DSC05294.JPG

Hello, this is La Chica life.

La Chica Life started as a hashtag, to document our life as a newly married couple living in paradise after moving from San Francisco to Honolulu - dog and ten suitcases in tow. Now, many years later, our life includes a tiny human who has more personality and spunk than both parents combined.

Work, travel, have kids? We started this blog to prove that new parents can have it all! La Chica Life is a glimpse into our lives as we work hard, travel often, maintain a home, and stay active - all while raising a family. Join us in our journey!

<3, Trish, Cricket, Foggy, and Lucy (ruff!)

We unplugged for 24 hours and this is what happened

We unplugged for 24 hours and this is what happened

What does it truly mean to completely go offline? To be rid of all devices that keep us connected to the rest of the world? While on holiday, we decided to unplug for 24 hours. Stashing our phones, laptops, ipads, and even our digital watches in our hotel safe, we ventured off on our own, device-free for 24 hours, and this is what happened. 

1. I experienced phantom phonexiety.

After finding a spot at the Hilton Waikoloa lagoon and getting settled, Cricket and Foggy immediately went to play in the water. Left alone, I experienced my first phantom phone moment. Watching my family, I felt the compulsion to grab my device for an Instagram-worthy share. Oops, no phone there. With nothing to do, I lay back on the chair. I thought about my attachment to my phone, and how the familiarity of pressing the home button, and swiping across the screen to check for notifications can trigger feelings of urgency and anxiety. I would experience similar phantom phone moments throughout the day. Was there a pressing work email? I started to worry. Nobody knew except my husband that I had gone offline. But it was Sunday, and the following day was a holiday. I should be okay for now, I thought. So I let it go. Then, I looked up.

DSC06506.JPG

Look up. View from my beach chair.

2. I was able to watch things happen, in real time.

I lead a very busy, often demanding work schedule. I oversee all the policy and advocacy work for my organization, which means I’m constantly on my gadgets all the time, talking, typing, and task-delegating (see the alliteration there?). I always say that I have a love-hate relationship with technology. I love that I can get so much sh*t done with just one device but I also hate how much I rely on my devices. My phone is practically an extension of my arm.

But because I had no phone to cue music, watch people's social stories, check emails, or whatever it is we mindlessly do, I ended up looking up. I watched the palm leaves swaying, admired the family of four next to us playing in the sand, and listened to the crash of waves behind us. I had uninterrupted time watching my toddler refill his red watering can toy and dump out water over his head, again and again. Goodness. I'm not a bad mom, but how much of these scenes do I miss everyday because I'm constantly looking down, eyes glued to a screen? 

3. I witnessed a beautiful sunset with my favorite people.

After playing in the water, my husband and son retreated back to our room for a quick nap. I had a full hour to myself, sunbathing and reading. Ahh.. so liberating. But it didn't take long before I started to miss my family. I wanted to watch the sunset from our hotel balcony that afternoon, with some wine and cheese. We didn't have any, which meant I had to go visit the store. I started to call my husband and see if he needed anything. Crap, no phone. So I trekked back to the room and asked him in person. Oh wow, who does this anymore??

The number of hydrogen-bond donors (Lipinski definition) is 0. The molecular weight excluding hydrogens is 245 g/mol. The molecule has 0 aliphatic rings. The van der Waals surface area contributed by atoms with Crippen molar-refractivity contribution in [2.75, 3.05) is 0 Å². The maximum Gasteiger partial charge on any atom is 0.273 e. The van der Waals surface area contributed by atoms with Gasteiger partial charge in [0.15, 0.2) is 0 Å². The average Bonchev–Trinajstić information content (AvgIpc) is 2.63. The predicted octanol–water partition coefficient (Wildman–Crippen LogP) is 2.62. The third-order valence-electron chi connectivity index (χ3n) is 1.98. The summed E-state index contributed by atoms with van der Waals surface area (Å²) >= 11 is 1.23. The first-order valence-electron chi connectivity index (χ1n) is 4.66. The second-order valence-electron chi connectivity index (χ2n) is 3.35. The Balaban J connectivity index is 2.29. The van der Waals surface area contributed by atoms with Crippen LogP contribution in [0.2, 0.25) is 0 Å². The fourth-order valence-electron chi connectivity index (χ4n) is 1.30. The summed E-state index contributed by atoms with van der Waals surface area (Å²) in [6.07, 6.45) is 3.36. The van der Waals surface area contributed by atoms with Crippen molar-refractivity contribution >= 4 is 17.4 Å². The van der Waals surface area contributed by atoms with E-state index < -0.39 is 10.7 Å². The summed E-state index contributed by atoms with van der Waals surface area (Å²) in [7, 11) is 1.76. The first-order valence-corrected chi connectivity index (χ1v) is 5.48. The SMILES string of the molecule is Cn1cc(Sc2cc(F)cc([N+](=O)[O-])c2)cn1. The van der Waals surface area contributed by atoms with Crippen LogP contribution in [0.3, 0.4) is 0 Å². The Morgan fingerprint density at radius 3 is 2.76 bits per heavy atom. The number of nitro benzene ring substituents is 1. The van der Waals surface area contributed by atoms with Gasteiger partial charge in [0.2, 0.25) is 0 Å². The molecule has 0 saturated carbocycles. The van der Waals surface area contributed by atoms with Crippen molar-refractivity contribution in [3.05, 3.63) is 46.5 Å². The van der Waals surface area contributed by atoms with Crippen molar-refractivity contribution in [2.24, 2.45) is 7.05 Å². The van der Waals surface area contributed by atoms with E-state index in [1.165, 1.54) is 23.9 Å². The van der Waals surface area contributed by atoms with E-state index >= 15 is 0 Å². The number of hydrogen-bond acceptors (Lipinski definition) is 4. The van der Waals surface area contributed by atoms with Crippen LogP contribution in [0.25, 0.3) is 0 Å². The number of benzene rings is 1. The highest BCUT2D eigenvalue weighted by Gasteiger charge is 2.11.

Twenty minutes later, I am back. Wine-cheese shopping mission complete. The toddler is awake and the three of us settle to watch the sunset. My little bear actually sat through the whole thing munching on his cheese and giving us toothy grins in between. Bathed in soft golden light, I snap this photo (with a camera, of course!). Slowly, the sun dipped lower and lower, until every last bit of orange was eaten up by the horizon. 

What a beautiful thing to experience with my favorite people. Would I give up all my devices again for this? Yes definitely, without hesitation. But not completely. For now, 24 hours again would do. 

DSC06558.JPG

Watched the sunset with this hunk and his chunk of cheese.

What going offline for 24 hours looks like:

  1. Lots of time to people watch, absorbing sooo many details (uhh.. why is that old man snorkeling in 2-feet of water?)
  2. Relying on the sun's position and my hunger cues to determine how many hours have gone by.
  3. Reading more than 50 book pages in ONE sitting. Mommas know this is almost impossible with a toddler.
  4. MORE people watching and eavesdropping (On the hotel tram, a hotel guest attempts to small talk with a married couple: Guest: We went on this fantastic hike! and saw lava! I've got it all on video! Wife: Wow that is amaziing! Wife looks at husband, who looked so bored and above this conversation. Wife keeps looking. Wife's husband to guest: Good for you. Wife: ...)
  5. Watching a beautiful sunset and getting a few seconds worth of the sunset phenomenon known as the green flash. Super cool.
  6. Getting to choose a restaurant and meal sans any online reviews and digging into a beautiful dish without the snapping a photo first!
  7. Finally, lots of uninterrupted quality play time with my family. What else could be more important?

Here's to living a well-lived life,

T, La Chica Life

Big Island, Hawai‘i with a Toddler: 6 things to do

Big Island, Hawai‘i with a Toddler: 6 things to do